→ What formation or tactic will become prevalent and why?
GeorgeCross: I see the top 5 clubs playing a 4-3-3 or a 4-2-3-1 formation. However, even though there has been negative press regarding 4-4-2 it will still feature heavily, especially with the EPL’s middle and bottom clubs who will be fighting to make up the EPL numbers for the following season.
I don’t care what anybody says, but most teams don’t have two players who can play the holding role effectively–that’s reason no.1. The second is that many teams will play conservatively with the notion of not getting beat–what is more effective than two banks of four? The other is quite simply the logic that many of these managers are British, and while 4-4-2 might get exposed at the highest level, i.e. CL or International football, I don’t think the likes of Sam Allardyce, David Moyes, Mick McCarthy, Tony Pulis and Steve Bruce are going change.
Shaun, TSG: I think the recent success of the 4-2-3-1 in the World Cup and Champions League will be tried by many teams. I personally would like teams to try the 4-1-3-2 which is more attacking and exciting. Managers are stubborn creatures though and they will continue with what they know best and what they are used to doing.
Jay Bell: 1 forward up top became prevalent at the World Cup, and it looks like it’s happening in the EPL too. Rooney and Torres are likely to have someone playing under them or to the wings.
Eric, Followtonians: I see the 8-1-1 becoming very prevalent in the EPL. Teams like Blackpool packing it in from the opening kick just wishing for a 0-0 draw. Could they finish with the lowest (non-penalized) point total ever in the Premiership?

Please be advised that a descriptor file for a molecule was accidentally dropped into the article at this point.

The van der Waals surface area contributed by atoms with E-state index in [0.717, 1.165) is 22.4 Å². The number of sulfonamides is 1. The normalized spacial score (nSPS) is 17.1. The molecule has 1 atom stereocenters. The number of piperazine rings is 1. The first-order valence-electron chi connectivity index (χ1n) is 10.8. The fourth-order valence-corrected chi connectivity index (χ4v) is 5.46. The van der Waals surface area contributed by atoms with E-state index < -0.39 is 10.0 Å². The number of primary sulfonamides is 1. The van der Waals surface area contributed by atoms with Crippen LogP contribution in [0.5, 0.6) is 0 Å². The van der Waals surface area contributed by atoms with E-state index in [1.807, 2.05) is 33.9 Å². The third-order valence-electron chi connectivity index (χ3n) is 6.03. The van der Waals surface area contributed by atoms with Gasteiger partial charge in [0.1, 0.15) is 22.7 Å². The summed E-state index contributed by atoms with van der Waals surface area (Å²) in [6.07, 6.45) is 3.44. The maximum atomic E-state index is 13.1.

Matthew, TSG: Here’s two trends that I see taking shape:
» As I mentioned in a column early last week, I think you’ll see tall target strikers be employed more frequently rather than hulking ones. As teams backs off into a 4-2-3-1, service into the box will be more open, either from the corner or from the flanks at the top of the offensive third.
Blackburn, Manchester United, West Ham, and Everton have all recently brought in strikers that are 6’2” or taller.
» I see fewer teams using a true “holding midfielder” and a true “attacking midfielder.”
The middle of the pitch will become seen more as a partnering of two complementary skill sets.
The corollary here is similar to a two-guard and point guard in basketball. If you have Kobe Bryant in your backcourt then your point guard (Derek Fisher) only needs to shoot three’s and bring up the ball occasionally.
You have Everton who may choose to play Cahill and Rodwell side-by-side sometimes or play Fellaini and Rodwell vertically, each one taking turns going forward.
For Chelsea who have John Obi Mikel, he may hold or roam with Michael Essien.
The midfield will be less position defined and more about who is partnering whom.